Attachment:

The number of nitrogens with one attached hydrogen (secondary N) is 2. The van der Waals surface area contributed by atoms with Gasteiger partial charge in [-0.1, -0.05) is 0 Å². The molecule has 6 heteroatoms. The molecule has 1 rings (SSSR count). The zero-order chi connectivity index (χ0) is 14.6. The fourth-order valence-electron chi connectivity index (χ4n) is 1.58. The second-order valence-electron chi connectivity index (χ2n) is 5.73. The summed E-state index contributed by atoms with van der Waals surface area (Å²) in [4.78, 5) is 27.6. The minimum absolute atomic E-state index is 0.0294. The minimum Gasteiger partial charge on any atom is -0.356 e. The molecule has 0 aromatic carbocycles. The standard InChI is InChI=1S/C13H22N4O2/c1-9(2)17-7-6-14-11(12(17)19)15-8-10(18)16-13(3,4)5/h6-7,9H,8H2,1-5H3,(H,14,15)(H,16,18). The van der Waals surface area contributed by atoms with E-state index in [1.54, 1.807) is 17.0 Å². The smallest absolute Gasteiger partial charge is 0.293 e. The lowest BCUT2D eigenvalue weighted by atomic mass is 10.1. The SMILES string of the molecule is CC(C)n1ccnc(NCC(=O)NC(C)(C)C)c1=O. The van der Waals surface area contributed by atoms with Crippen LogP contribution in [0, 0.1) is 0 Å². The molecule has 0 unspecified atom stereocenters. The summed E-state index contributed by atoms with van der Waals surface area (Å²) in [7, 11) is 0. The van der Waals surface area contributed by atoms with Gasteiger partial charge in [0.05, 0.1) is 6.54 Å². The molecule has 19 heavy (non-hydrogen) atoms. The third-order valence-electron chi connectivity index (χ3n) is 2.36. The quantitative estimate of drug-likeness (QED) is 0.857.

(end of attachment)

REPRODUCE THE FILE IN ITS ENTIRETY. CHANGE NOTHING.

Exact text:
The number of nitrogens with one attached hydrogen (secondary N) is 2. The van der Waals surface area contributed by atoms with Gasteiger partial charge in [-0.1, -0.05) is 0 Å². The molecule has 6 heteroatoms. The molecule has 1 rings (SSSR count). The zero-order chi connectivity index (χ0) is 14.6. The fourth-order valence-electron chi connectivity index (χ4n) is 1.58. The second-order valence-electron chi connectivity index (χ2n) is 5.73. The summed E-state index contributed by atoms with van der Waals surface area (Å²) in [4.78, 5) is 27.6. The minimum absolute atomic E-state index is 0.0294. The minimum Gasteiger partial charge on any atom is -0.356 e. The molecule has 0 aromatic carbocycles. The standard InChI is InChI=1S/C13H22N4O2/c1-9(2)17-7-6-14-11(12(17)19)15-8-10(18)16-13(3,4)5/h6-7,9H,8H2,1-5H3,(H,14,15)(H,16,18). The van der Waals surface area contributed by atoms with E-state index in [1.54, 1.807) is 17.0 Å². The smallest absolute Gasteiger partial charge is 0.293 e. The lowest BCUT2D eigenvalue weighted by atomic mass is 10.1. The SMILES string of the molecule is CC(C)n1ccnc(NCC(=O)NC(C)(C)C)c1=O. The van der Waals surface area contributed by atoms with Crippen LogP contribution in [0, 0.1) is 0 Å². The molecule has 0 unspecified atom stereocenters. The summed E-state index contributed by atoms with van der Waals surface area (Å²) in [7, 11) is 0. The van der Waals surface area contributed by atoms with Gasteiger partial charge in [0.05, 0.1) is 6.54 Å². The molecule has 19 heavy (non-hydrogen) atoms. The third-order valence-electron chi connectivity index (χ3n) is 2.36. The quantitative estimate of drug-likeness (QED) is 0.857.